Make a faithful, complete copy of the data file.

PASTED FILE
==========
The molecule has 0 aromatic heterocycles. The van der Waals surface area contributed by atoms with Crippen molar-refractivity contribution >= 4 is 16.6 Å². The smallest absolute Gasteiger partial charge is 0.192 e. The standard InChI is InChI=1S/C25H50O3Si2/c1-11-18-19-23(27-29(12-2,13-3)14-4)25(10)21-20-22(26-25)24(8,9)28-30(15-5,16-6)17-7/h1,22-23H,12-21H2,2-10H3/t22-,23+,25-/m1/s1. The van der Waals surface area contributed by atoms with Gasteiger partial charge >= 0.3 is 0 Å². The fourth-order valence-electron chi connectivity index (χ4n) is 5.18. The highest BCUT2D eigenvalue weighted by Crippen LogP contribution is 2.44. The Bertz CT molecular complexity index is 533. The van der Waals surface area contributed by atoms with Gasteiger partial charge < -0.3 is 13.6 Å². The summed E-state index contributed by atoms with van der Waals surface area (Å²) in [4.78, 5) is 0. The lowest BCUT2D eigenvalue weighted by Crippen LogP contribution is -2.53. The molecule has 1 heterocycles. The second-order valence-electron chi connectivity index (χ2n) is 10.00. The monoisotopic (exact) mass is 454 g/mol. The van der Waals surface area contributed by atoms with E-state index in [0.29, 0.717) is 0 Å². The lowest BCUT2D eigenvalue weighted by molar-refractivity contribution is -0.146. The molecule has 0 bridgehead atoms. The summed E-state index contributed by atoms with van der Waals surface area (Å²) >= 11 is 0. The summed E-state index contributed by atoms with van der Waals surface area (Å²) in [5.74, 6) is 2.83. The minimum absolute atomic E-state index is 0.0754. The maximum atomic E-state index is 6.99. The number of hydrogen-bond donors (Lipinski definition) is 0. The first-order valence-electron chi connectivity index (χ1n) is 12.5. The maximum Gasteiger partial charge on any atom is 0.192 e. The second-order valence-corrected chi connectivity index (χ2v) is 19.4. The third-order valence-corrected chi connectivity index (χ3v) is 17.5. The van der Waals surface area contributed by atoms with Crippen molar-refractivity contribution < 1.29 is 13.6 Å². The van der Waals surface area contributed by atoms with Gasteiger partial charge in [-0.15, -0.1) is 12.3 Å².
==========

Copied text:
The molecule has 0 aromatic heterocycles. The van der Waals surface area contributed by atoms with Crippen molar-refractivity contribution >= 4 is 16.6 Å². The smallest absolute Gasteiger partial charge is 0.192 e. The standard InChI is InChI=1S/C25H50O3Si2/c1-11-18-19-23(27-29(12-2,13-3)14-4)25(10)21-20-22(26-25)24(8,9)28-30(15-5,16-6)17-7/h1,22-23H,12-21H2,2-10H3/t22-,23+,25-/m1/s1. The van der Waals surface area contributed by atoms with Gasteiger partial charge >= 0.3 is 0 Å². The fourth-order valence-electron chi connectivity index (χ4n) is 5.18. The highest BCUT2D eigenvalue weighted by Crippen LogP contribution is 2.44. The Bertz CT molecular complexity index is 533. The van der Waals surface area contributed by atoms with Gasteiger partial charge < -0.3 is 13.6 Å². The summed E-state index contributed by atoms with van der Waals surface area (Å²) in [4.78, 5) is 0. The lowest BCUT2D eigenvalue weighted by Crippen LogP contribution is -2.53. The molecule has 1 heterocycles. The second-order valence-electron chi connectivity index (χ2n) is 10.00. The monoisotopic (exact) mass is 454 g/mol. The van der Waals surface area contributed by atoms with E-state index in [0.29, 0.717) is 0 Å². The lowest BCUT2D eigenvalue weighted by molar-refractivity contribution is -0.146. The molecule has 0 bridgehead atoms. The summed E-state index contributed by atoms with van der Waals surface area (Å²) >= 11 is 0. The summed E-state index contributed by atoms with van der Waals surface area (Å²) in [5.74, 6) is 2.83. The minimum absolute atomic E-state index is 0.0754. The maximum atomic E-state index is 6.99. The number of hydrogen-bond donors (Lipinski definition) is 0. The first-order valence-electron chi connectivity index (χ1n) is 12.5. The maximum Gasteiger partial charge on any atom is 0.192 e. The second-order valence-corrected chi connectivity index (χ2v) is 19.4. The third-order valence-corrected chi connectivity index (χ3v) is 17.5. The van der Waals surface area contributed by atoms with Crippen molar-refractivity contribution < 1.29 is 13.6 Å². The van der Waals surface area contributed by atoms with Gasteiger partial charge in [-0.15, -0.1) is 12.3 Å².